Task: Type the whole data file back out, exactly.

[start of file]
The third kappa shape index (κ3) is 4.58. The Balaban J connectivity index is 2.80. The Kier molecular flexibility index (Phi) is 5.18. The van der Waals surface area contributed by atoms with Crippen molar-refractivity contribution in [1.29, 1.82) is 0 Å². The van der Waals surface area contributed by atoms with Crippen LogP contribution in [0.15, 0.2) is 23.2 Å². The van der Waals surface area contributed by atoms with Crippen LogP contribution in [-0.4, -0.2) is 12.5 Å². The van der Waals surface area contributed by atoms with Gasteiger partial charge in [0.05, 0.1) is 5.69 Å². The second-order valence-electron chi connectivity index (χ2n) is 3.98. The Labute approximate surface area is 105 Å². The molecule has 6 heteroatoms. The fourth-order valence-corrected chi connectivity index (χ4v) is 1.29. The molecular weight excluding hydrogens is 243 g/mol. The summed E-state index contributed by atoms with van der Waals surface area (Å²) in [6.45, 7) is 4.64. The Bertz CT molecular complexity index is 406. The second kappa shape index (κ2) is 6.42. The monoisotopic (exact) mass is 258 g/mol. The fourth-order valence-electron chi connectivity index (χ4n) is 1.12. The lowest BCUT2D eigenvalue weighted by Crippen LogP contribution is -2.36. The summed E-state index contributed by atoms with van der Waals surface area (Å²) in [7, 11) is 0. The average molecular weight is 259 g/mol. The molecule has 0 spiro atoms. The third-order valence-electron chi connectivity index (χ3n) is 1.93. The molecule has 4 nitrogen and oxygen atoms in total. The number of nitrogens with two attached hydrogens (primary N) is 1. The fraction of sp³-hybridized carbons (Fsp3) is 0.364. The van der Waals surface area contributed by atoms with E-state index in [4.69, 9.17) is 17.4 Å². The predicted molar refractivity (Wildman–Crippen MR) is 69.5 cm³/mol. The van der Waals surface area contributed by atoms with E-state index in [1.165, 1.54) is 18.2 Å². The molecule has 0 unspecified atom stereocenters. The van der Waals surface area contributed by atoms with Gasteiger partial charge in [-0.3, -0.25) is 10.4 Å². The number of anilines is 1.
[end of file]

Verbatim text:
The third kappa shape index (κ3) is 4.58. The Balaban J connectivity index is 2.80. The Kier molecular flexibility index (Phi) is 5.18. The van der Waals surface area contributed by atoms with Crippen molar-refractivity contribution in [1.29, 1.82) is 0 Å². The van der Waals surface area contributed by atoms with Crippen LogP contribution in [0.15, 0.2) is 23.2 Å². The van der Waals surface area contributed by atoms with Crippen LogP contribution in [-0.4, -0.2) is 12.5 Å². The van der Waals surface area contributed by atoms with Gasteiger partial charge in [0.05, 0.1) is 5.69 Å². The second-order valence-electron chi connectivity index (χ2n) is 3.98. The Labute approximate surface area is 105 Å². The molecule has 6 heteroatoms. The fourth-order valence-corrected chi connectivity index (χ4v) is 1.29. The molecular weight excluding hydrogens is 243 g/mol. The summed E-state index contributed by atoms with van der Waals surface area (Å²) in [6.45, 7) is 4.64. The Bertz CT molecular complexity index is 406. The second kappa shape index (κ2) is 6.42. The monoisotopic (exact) mass is 258 g/mol. The fourth-order valence-electron chi connectivity index (χ4n) is 1.12. The lowest BCUT2D eigenvalue weighted by Crippen LogP contribution is -2.36. The summed E-state index contributed by atoms with van der Waals surface area (Å²) in [7, 11) is 0. The average molecular weight is 259 g/mol. The molecule has 0 spiro atoms. The third-order valence-electron chi connectivity index (χ3n) is 1.93. The molecule has 4 nitrogen and oxygen atoms in total. The number of nitrogens with two attached hydrogens (primary N) is 1. The fraction of sp³-hybridized carbons (Fsp3) is 0.364. The van der Waals surface area contributed by atoms with E-state index in [4.69, 9.17) is 17.4 Å². The predicted molar refractivity (Wildman–Crippen MR) is 69.5 cm³/mol. The van der Waals surface area contributed by atoms with E-state index in [1.165, 1.54) is 18.2 Å². The molecule has 0 unspecified atom stereocenters. The van der Waals surface area contributed by atoms with Gasteiger partial charge in [-0.3, -0.25) is 10.4 Å². The number of anilines is 1.